Suitors Vie For British Candy Maker Cadbury
RENEE MONTAGNE, host:
The next deal involves Britain's most cherished chocolate maker, Cadbury. As we've been reporting in our chocolate news, Cadbury a few weeks ago rejected a hostile takeover bid by the U.S. food company Kraft. Now Hershey says it is considering a joint takeover bid for Cadbury, along with Italian chocolate maker Ferrero. Both offers may need to be considerably sweetened to persuade the British, as NPR's Rob Gifford reports.
ROB GIFFORD: The Brits may have sold off Rolls Royce to the Germans and Manchester United may now play soccer under American owners, but hey, hands off British chocolate. It's an article of faith here that, never mind the Swiss or the Belgians, British chocolate is the best in world and British children have been waking up on Christmas morning since the Norman invasion with a big bar of Cadbury's milk chocolate in their stocking - well, since 1824, anyway, when Quaker John Cadbury founded the firm selling hot chocolate as an alternative to alcohol.
Cadbury built a model village called Bournville that set the standard for workers housing of the day and where the main factory was known as the factory in the garden. So it's perhaps not too surprising that John Cadbury's great-great-granddaughter Felicity Loudon expressed shock that such an iconic British firm might, as she put it, disappear into an American plastic cheese company.
Ms. FELICITY LOUDON: I don't know that they would understand the history of Bournville Village, therefore, the great of the philanthropy that went with it. I don't think they'd understand that it was a garden factory that was created and that every single house had a garden with a vegetable patch with an orchard and that my great-great-grandfather thought that nobody should live or work where a rose cannot grow.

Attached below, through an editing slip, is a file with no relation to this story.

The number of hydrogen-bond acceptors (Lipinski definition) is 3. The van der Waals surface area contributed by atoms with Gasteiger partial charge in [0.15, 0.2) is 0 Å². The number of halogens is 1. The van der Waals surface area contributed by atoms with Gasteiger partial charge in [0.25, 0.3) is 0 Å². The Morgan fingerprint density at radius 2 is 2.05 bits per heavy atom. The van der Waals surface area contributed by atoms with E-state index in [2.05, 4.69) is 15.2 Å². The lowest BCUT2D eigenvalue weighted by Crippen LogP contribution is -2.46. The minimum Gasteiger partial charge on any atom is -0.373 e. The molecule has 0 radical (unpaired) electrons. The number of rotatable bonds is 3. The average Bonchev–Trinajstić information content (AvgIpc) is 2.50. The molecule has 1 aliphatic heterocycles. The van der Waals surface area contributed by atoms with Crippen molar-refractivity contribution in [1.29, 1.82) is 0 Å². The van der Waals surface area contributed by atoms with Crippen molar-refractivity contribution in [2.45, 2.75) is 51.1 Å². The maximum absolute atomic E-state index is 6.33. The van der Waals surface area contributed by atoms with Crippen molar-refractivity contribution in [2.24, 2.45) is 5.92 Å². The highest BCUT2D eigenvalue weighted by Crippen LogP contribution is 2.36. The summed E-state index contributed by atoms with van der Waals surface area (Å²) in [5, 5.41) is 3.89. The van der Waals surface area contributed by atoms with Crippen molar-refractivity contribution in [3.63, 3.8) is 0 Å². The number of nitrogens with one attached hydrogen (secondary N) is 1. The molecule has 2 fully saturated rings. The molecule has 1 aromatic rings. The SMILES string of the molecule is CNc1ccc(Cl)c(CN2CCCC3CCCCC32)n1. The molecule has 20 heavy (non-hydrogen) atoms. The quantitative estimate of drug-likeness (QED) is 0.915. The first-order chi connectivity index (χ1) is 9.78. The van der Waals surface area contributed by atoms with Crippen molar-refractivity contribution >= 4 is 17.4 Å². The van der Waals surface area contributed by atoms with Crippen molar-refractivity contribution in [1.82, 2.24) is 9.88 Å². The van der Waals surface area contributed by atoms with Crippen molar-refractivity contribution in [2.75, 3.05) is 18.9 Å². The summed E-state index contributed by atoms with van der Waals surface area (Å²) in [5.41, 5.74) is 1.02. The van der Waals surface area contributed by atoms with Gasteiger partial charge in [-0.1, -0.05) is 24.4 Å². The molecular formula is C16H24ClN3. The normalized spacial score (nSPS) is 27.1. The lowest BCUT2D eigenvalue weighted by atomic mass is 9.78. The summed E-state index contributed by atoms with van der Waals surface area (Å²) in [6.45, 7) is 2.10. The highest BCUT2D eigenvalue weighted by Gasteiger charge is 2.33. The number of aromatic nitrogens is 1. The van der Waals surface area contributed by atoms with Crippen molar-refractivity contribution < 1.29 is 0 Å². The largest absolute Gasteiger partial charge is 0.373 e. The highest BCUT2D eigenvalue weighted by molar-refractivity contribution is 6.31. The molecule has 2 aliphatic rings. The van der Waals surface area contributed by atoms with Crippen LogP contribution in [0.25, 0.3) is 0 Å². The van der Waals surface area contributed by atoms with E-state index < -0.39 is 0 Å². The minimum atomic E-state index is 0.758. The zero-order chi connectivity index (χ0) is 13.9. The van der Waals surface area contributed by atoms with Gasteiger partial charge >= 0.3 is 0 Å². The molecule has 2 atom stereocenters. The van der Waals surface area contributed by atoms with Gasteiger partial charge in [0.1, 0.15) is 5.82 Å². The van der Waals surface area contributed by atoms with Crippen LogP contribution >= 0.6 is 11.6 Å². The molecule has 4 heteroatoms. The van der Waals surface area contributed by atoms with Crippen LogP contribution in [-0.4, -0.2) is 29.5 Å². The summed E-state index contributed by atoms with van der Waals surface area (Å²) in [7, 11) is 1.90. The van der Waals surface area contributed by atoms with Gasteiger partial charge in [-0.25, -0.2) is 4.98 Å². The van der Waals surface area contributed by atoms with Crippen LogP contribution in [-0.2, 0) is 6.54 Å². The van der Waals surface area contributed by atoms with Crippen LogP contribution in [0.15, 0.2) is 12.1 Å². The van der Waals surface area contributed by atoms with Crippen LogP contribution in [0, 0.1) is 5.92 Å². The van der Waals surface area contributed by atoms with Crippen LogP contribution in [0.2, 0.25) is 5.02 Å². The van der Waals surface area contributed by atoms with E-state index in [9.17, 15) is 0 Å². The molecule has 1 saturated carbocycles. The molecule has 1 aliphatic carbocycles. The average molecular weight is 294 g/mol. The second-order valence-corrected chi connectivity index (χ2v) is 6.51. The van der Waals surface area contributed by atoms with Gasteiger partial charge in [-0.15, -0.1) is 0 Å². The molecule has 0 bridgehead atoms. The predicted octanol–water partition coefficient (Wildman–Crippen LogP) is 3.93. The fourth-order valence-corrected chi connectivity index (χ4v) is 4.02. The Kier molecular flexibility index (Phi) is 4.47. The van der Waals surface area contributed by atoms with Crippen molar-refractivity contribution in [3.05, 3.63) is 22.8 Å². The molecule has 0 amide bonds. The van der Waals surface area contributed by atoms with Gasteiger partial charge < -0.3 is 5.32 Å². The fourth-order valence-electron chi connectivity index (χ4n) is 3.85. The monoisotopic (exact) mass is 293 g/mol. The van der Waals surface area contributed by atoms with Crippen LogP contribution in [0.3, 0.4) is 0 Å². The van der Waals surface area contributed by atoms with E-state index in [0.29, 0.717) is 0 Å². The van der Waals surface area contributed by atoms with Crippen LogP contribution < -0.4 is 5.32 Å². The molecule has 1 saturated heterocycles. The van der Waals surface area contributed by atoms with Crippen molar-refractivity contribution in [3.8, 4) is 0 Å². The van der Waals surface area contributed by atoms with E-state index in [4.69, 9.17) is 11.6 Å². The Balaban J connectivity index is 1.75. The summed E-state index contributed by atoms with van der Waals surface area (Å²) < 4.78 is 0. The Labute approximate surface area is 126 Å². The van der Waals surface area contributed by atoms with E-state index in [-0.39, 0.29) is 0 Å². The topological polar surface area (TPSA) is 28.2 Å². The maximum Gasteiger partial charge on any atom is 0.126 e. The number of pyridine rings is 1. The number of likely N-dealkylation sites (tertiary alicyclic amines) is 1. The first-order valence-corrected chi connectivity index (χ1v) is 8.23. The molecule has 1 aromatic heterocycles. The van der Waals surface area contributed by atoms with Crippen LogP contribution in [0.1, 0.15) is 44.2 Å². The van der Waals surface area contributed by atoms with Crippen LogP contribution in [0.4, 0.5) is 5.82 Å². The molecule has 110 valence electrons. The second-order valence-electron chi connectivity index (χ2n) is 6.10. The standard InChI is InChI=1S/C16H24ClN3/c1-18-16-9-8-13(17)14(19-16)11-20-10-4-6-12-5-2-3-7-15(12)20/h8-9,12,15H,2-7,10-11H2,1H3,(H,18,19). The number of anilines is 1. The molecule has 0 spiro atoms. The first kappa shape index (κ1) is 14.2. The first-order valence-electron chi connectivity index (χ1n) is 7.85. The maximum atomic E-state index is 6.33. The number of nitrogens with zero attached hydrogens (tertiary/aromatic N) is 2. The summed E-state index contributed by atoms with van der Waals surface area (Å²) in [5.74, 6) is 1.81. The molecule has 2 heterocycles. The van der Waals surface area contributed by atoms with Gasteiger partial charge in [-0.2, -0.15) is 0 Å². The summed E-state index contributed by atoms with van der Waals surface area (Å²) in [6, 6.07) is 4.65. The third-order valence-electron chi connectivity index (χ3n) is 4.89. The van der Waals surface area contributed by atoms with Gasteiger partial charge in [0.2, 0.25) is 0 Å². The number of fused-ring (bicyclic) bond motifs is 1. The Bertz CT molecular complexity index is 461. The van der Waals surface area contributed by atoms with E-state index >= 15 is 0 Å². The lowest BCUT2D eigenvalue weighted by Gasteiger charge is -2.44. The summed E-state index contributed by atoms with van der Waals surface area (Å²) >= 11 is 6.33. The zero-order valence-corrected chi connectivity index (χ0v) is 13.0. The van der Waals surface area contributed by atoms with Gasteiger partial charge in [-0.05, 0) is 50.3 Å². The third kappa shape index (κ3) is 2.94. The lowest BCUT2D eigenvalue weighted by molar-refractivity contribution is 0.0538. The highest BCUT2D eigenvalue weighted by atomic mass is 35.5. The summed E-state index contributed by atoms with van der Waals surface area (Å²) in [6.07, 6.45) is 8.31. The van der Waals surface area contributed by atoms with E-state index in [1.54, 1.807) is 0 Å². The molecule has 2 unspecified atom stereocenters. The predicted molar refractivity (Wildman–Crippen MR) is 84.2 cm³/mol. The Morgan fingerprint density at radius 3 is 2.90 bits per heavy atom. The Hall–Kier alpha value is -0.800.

GIFFORD: The confirmation yesterday that U.S. chocolate maker Hershey was looking at the possibility of making a bid for Cadbury has added a little spice to the chocolate. Not to be outdone is the torch bearer of paternalistic, mustachioed chocolate makers, founder Milton Hershey was also well-known for caring for his workers and for establishing a long tradition of philanthropy.
Analyst David Buik of BGC Partners in London says the likely need for layoffs -or redundancies, as they're known here - might make a Hershey-Cadbury combination less likely.
Mr. DAVID BUIK (Analyst, BGC Partners): If a business is a business, you have to take the emotion out of it. Both would have to implement huge cost-cutting exercises which encompasses redundancies, which is inevitable. And that appears to be against the culture of both companies, therefore, I don't understand the rationale.
GIFFORD: Illinois-based food giant Kraft made an initial offer of about $17 billion for Cadbury's in September, which was rejected. Kraft then reiterated its offer at a similar price on November 9th, prompting Cadbury to call the offer derisory. Still, analyst David Buik's money is on Kraft winning the battle.
Mr. BUIK: Kraft really needs this deal for the simple reason that their figures were very disappointing in the third quarter, and they believe that the acquisition of Cadbury would deliver significantly increased shareholder value. Most people can understand the rationale behind. What has surprised us is that a more realistic bid has not already been tabled.
GIFFORD: A new bid may be in the pipeline from Kraft. Hershey and Italian chocolate maker Ferrero said they may make a further announcement in due course.
ROBBINS: Gifford, NPR News, London.
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